Kids? Protect Assets? Philanthropy? – Your Unique Why

Everyone comes to their planning with a different driving motivation. “‘Many people focus on estate planning with regard to who will take care of the kids,’ [Sharon DeVaney] said. ‘But the responsibility of taking care of older parents and changes associated with divorce can be just as important as motivators.'” Motivation Key to Estate Planning, Purdue University, July 18, 2007.

Here are a few of the reasons our clients have cited for why they were finally getting their Wills and other planning done. Do any of these sound familiar?

  • If something happens, who’s gonna take the kids?
  • I don’t want to be a burden on my family.
  • There’s no way my son-in-law is getting a dime of my money!
  • My grand-daughter has special needs. I want to leave money for her, but she’ll lose her benefits if she inherits.
  • I’d like to make sure my family doesn’t fight over my thimble collection.

Okay, so that last one might be a joke, but sometimes people are concerned about their kids fighting over the personal mementos they only have one of: Mom’s engagement and wedding rings; the antique clock; grand-father’s war medals.

Whatever your reasoning for getting your planning done, it’s unique to you.  It’s Your Unique WhyTM. We have a great survey tool to help folks identify their Unique Why. It looks in more detail at the five categories of reasons you should consider in determining Your Unique WhyTM.

Goals What is your primary purpose for planning? The examples above are just a few motivating factors someone might have for rustling up the courage to call the attorney and get the process started. Probably the most common goal is to avoid a tragic situation witnessed in someone else’s life: long and ugly probates; family fighting over young children or worse, no one fighting for young children; families torn apart over money.  Generally, anything that makes you think, “Wow, that would never happen in my family” are precisely the things you should plan for.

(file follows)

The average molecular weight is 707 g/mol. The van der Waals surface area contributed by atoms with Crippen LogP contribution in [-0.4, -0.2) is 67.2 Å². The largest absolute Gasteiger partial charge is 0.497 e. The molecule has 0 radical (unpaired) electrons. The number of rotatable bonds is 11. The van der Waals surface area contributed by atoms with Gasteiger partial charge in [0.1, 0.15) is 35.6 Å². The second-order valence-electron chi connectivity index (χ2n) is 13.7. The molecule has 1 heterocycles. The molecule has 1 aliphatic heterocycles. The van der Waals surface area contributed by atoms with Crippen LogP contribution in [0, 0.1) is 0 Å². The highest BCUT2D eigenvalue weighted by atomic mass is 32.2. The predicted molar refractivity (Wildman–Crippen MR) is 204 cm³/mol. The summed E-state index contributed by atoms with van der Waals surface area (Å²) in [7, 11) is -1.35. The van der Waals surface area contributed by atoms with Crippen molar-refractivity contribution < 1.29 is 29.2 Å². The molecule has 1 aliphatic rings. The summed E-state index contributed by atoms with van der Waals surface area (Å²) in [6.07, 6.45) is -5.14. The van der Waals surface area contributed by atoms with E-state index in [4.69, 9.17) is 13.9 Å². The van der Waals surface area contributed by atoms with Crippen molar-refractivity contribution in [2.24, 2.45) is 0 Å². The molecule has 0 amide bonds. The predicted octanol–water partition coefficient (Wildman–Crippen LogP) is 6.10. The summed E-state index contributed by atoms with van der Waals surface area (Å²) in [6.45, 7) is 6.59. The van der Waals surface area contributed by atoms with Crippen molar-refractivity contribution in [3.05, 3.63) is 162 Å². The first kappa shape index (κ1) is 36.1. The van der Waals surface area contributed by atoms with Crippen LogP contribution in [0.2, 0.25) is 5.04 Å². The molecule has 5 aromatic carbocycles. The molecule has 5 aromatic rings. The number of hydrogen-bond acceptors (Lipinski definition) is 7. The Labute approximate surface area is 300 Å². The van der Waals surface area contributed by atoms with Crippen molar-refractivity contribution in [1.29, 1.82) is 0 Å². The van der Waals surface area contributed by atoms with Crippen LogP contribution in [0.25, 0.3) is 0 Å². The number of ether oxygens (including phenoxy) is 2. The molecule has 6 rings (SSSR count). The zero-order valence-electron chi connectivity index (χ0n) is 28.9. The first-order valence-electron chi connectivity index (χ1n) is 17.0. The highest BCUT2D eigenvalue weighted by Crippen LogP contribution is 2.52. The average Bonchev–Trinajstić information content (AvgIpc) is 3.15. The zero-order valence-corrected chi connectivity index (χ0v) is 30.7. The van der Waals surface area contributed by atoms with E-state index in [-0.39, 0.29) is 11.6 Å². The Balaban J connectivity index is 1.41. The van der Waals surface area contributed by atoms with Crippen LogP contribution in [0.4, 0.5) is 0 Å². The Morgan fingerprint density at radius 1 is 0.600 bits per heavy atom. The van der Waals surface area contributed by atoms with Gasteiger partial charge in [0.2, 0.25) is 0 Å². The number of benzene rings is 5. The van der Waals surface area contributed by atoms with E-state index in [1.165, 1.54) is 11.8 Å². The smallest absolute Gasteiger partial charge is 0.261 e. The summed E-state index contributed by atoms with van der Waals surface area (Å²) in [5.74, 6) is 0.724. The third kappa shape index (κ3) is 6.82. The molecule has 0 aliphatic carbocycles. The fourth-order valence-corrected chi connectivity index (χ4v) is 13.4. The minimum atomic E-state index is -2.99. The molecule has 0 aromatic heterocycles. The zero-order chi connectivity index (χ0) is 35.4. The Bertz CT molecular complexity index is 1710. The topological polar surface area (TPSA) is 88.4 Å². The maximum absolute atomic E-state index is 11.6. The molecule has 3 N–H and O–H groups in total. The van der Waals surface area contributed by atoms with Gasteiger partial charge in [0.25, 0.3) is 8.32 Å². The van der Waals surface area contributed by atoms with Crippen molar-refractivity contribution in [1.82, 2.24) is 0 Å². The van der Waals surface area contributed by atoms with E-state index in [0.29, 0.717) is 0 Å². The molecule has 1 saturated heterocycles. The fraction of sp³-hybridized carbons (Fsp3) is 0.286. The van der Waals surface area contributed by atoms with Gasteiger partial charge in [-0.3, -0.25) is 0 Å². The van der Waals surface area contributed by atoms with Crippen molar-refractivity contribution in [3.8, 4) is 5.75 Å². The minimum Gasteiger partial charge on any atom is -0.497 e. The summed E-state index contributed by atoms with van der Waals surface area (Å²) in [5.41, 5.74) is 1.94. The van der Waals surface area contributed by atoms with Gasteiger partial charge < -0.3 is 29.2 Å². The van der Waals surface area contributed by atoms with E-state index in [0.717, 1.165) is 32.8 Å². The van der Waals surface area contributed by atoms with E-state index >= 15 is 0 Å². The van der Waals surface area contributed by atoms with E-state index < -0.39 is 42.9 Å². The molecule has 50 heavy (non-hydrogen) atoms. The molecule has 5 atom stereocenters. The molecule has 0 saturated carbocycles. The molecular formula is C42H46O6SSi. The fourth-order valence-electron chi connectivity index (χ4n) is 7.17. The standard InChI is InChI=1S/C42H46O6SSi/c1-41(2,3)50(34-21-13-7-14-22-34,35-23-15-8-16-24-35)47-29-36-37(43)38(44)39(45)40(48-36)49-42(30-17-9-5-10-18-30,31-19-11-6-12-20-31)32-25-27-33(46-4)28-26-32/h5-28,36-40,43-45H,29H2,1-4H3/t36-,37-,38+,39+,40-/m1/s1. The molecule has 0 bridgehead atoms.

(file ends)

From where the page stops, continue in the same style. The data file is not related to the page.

You’ve heard the saying, “Blood is thicker than water?” We tack onto the end, “but money is thicker than blood.” Unfortunately we see it played out over and over again.  When we work more closely with families, we instead guide them to create scenarios and situations that will foster family relationships, and allow families to draw closer in times of crisis.

ChildrenPeople Who are the most important people in your world? Spouse? Children? Grandchildren? Other family? Friends? It’s not enough to think of just who you want to benefit, you’ll also want to consider their circumstances. Often, even without a Will or Trust, your assets would pass to your children. But if you have a child with a disability, receiving an inheritance can be devastating for retaining public benefits.

Things Most people think about money when they think about “things,” but in reality personal mementos are just as important. Choosing specific items to leave to loved ones can be a tribute of affection, especially when there are bonding memories attached to those items.  For example, if you bonded with your granddaughter over tea parties using your antique china, imagine her reaction when she ultimately receives that china as a last gift from you.

As we alluded to above, you’ll also want to contemplate what to do with unique sentimental keepsakes.  Consider, for example, family photo albums, family collectibles, war memorabilia, furniture, artwork, collections, and jewelry. And of course, special cash gifts, especially outside of your general distribution plan, should be well documented in your written estate plan.

Causes Estate planning is an opportunity for a final and lasting gift to the causes, charities and organizations that were meaningful to you during your lifetime. Consider places where you volunteered, or that benefited your family. Religious or spiritual organizations, child or education focused entities, service clubs, music or theater programs, just to name a few.

GraduationValues You might want to consider promoting your most important values through your estate planning.  Trustees might be instructed to support beneficiaries educational endeavors or reward entrepreneur-ism. Be mindful of how you want your assets distributed if your values are not adopted by your beneficiaries, and the benchmarks you set are not met.

Some values are prohibited as being against public policy, meaning that the courts feel they infringe on a beneficiary’s liberties to a point they are so inappropriate as to be deemed invalid.  These include requirements to have or not have children, or to marry by a certain age – sorry to you fans of The Bachelor.

No matter your motivation, Your Unique WhyTM is just that. It’s yours. It’s unique to you. And it’s what you want to mindful of as you work with your attorney to complete your planning.

Other items of interest:

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